Tillage Variables for Peanut Production

Authors: D. L. Colvin , B. J. Brecke , E. B. Whitty

  • Tillage Variables for Peanut Production


    Tillage Variables for Peanut Production

    Authors: , ,


Effects of minimum tillage (MT) production techniques on peanut (Arachis hypogaea L.) root growth and yield were unknown. Field experiments were therefore conducted during 1984 near Williston and Marianna, FL and during 1985 near Williston and Jay, FL to evaluate effects of surface and subsurface tillage on peanut production. Soil types were a Zuber loamy sand (fine, mixed hyperthermic Ultic Hapludalf) at Williston, a Chipola sandy loam (loamy, siliceous, thermic Arenic Hapludult) at Marianna, and a Red Bay sandy loam (fine, loamy, siliceous, thermic Rhodic Paleudult) at Jay. The Sunrunner peanut cultivar was planted using a modified twin 23 cm row spacing and seeded at a rate of 140 kg/ha. Eight tillage systems that included combinations of conventional tillage, strip-tillage, and no-tillage with and without subsoiling or subsurface slitting were evaluated. Peanuts germinated and grew well except in no-tillage plots that received no subsurface tillage. Without surface or subsurface tillage there was not sufficient soil disturbance to insure proper seed-soil contact or seed cover. Generally, plots that received some degree of conventional tillage yielded better than plots with no surface preparation (4090 vs. 3760 kg/ha avg.). Minimum tillage plots yielded numerically less than conventional plots but in only a few cases were significant differences in yield noted. At most locations, minimum tillage plots that received no subsurface tillage developed a "lazy root syndrome" in which the few roots produced were quite shallow and grew near the soil surface. These treatments yielded less (3680 vs. 4010 kg/ha avg.) than those with conventional seedbed preparation or the minimum tillage treatments receiving subsurface tillage. Root strength and penetration measurements roughly reflect the same trends as peanut yields. The slit-tillage system resulted in peanut yields equal to or better than those obtained with chisel point subsoiling. Slitter wear and breakage problems were encountered but overall, the subsurface slit system appears to be a functional alternative to chisel point subsoiling.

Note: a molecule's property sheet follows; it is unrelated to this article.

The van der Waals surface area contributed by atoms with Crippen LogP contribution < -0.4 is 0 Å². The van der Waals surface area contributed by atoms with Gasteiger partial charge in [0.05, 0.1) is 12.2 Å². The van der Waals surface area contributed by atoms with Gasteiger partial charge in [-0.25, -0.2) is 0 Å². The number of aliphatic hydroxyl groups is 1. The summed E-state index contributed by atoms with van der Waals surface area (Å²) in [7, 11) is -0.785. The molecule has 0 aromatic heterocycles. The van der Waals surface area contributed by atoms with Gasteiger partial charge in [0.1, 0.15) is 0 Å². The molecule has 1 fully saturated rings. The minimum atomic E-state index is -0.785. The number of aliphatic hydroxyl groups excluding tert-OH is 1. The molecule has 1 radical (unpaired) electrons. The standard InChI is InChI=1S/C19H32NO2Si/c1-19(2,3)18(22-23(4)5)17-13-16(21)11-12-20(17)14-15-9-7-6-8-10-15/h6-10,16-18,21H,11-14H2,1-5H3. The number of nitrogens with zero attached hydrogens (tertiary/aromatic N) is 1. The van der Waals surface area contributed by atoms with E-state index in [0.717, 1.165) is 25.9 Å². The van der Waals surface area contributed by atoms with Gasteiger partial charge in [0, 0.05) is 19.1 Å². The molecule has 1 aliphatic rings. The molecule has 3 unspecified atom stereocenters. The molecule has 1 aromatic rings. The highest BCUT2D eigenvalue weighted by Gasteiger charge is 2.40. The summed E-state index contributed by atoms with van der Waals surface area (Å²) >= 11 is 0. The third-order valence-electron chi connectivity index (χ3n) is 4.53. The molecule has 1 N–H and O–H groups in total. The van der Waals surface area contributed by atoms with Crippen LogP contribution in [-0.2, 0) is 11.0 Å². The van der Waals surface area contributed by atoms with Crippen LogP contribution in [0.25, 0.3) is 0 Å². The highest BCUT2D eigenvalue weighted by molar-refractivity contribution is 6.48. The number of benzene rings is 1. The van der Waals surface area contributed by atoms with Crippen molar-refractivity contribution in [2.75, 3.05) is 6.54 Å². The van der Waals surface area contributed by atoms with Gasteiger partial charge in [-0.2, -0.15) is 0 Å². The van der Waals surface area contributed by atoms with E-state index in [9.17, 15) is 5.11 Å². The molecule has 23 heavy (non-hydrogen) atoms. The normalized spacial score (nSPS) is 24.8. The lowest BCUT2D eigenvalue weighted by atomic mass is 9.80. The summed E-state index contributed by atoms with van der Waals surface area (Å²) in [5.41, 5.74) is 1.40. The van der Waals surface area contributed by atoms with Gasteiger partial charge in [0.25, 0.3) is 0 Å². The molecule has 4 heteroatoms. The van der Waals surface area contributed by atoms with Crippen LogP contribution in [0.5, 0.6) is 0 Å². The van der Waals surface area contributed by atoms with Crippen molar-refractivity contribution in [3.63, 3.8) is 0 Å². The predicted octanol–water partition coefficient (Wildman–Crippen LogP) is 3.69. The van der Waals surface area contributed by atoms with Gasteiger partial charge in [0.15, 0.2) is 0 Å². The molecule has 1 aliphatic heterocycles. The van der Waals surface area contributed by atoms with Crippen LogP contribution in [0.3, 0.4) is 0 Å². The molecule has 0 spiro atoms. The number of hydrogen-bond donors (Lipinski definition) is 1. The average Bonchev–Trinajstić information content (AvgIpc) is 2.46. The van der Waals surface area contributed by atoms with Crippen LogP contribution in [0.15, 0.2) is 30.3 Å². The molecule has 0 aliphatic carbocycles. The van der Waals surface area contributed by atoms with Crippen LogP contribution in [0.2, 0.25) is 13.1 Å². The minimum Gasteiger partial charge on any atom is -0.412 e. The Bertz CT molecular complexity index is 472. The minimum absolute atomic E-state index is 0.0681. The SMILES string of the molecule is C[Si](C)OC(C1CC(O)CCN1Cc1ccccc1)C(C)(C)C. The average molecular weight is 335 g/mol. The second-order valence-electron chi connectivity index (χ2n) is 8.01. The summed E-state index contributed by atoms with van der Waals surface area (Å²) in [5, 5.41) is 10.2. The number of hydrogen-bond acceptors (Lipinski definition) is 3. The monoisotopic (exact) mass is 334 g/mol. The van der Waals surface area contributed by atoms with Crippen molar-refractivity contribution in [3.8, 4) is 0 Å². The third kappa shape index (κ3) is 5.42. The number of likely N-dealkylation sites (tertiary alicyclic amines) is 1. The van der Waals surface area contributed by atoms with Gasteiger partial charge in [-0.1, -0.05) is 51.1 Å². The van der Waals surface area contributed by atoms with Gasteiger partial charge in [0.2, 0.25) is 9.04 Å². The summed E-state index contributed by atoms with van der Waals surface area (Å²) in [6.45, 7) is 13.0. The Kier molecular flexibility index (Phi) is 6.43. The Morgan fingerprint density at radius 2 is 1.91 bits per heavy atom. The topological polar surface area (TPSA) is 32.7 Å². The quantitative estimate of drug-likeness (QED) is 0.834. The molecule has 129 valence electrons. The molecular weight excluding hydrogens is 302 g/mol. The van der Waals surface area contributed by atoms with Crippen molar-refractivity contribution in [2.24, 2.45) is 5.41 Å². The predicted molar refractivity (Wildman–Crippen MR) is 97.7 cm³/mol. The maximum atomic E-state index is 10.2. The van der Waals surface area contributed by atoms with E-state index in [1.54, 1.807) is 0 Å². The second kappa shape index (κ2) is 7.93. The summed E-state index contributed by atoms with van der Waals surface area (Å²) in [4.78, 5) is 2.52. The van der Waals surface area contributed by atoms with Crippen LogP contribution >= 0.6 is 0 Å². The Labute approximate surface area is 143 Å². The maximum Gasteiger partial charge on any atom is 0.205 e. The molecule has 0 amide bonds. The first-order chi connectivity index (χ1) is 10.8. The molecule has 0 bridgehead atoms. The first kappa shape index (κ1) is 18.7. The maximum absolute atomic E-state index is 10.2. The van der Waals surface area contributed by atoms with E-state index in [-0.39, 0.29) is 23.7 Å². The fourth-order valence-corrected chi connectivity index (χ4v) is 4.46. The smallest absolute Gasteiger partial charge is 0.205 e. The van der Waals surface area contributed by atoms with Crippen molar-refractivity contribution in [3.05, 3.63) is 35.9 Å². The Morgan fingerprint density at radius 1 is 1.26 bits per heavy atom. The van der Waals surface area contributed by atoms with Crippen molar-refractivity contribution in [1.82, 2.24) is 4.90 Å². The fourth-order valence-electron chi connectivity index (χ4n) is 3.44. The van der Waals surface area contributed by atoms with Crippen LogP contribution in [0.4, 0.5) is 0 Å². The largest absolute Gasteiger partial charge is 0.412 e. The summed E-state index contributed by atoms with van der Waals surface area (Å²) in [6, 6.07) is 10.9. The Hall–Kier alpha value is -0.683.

Keywords: Arachis hypogaea L, slit-plant, subsoiling, reduced tillage, tillage comparisons, root strength measurements

How to Cite:

Colvin, D. & Brecke, B. & Whitty, E., (1988) “Tillage Variables for Peanut Production”, Peanut Science 15(2), p.94-97. doi:



Published on
01 Jul 1988
Peer Reviewed